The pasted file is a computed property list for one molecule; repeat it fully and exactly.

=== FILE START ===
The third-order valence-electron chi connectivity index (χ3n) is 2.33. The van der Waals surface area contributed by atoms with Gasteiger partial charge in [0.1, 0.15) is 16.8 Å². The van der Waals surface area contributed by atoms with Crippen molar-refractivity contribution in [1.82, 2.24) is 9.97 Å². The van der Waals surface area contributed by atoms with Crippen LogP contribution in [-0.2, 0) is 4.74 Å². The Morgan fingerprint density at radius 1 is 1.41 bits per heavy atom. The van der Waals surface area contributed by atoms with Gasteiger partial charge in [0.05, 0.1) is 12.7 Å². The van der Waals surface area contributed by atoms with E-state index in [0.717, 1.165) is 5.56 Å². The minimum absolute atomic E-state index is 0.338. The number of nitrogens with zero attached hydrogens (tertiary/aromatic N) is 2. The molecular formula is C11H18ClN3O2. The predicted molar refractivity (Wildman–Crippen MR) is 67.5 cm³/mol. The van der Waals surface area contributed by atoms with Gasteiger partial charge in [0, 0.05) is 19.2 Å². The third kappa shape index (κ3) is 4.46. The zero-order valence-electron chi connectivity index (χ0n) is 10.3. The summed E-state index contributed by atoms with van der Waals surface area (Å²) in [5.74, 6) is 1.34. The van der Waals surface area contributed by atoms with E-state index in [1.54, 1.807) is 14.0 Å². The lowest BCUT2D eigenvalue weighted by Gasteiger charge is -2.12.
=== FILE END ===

The third-order valence-electron chi connectivity index (χ3n) is 2.33. The van der Waals surface area contributed by atoms with Gasteiger partial charge in [0.1, 0.15) is 16.8 Å². The van der Waals surface area contributed by atoms with Crippen molar-refractivity contribution in [1.82, 2.24) is 9.97 Å². The van der Waals surface area contributed by atoms with Crippen LogP contribution in [-0.2, 0) is 4.74 Å². The Morgan fingerprint density at radius 1 is 1.41 bits per heavy atom. The van der Waals surface area contributed by atoms with Gasteiger partial charge in [0.05, 0.1) is 12.7 Å². The van der Waals surface area contributed by atoms with E-state index in [0.717, 1.165) is 5.56 Å². The minimum absolute atomic E-state index is 0.338. The number of nitrogens with zero attached hydrogens (tertiary/aromatic N) is 2. The molecular formula is C11H18ClN3O2. The predicted molar refractivity (Wildman–Crippen MR) is 67.5 cm³/mol. The van der Waals surface area contributed by atoms with Gasteiger partial charge in [0, 0.05) is 19.2 Å². The third kappa shape index (κ3) is 4.46. The zero-order valence-electron chi connectivity index (χ0n) is 10.3. The summed E-state index contributed by atoms with van der Waals surface area (Å²) in [5.74, 6) is 1.34. The van der Waals surface area contributed by atoms with E-state index in [1.54, 1.807) is 14.0 Å². The lowest BCUT2D eigenvalue weighted by Gasteiger charge is -2.12.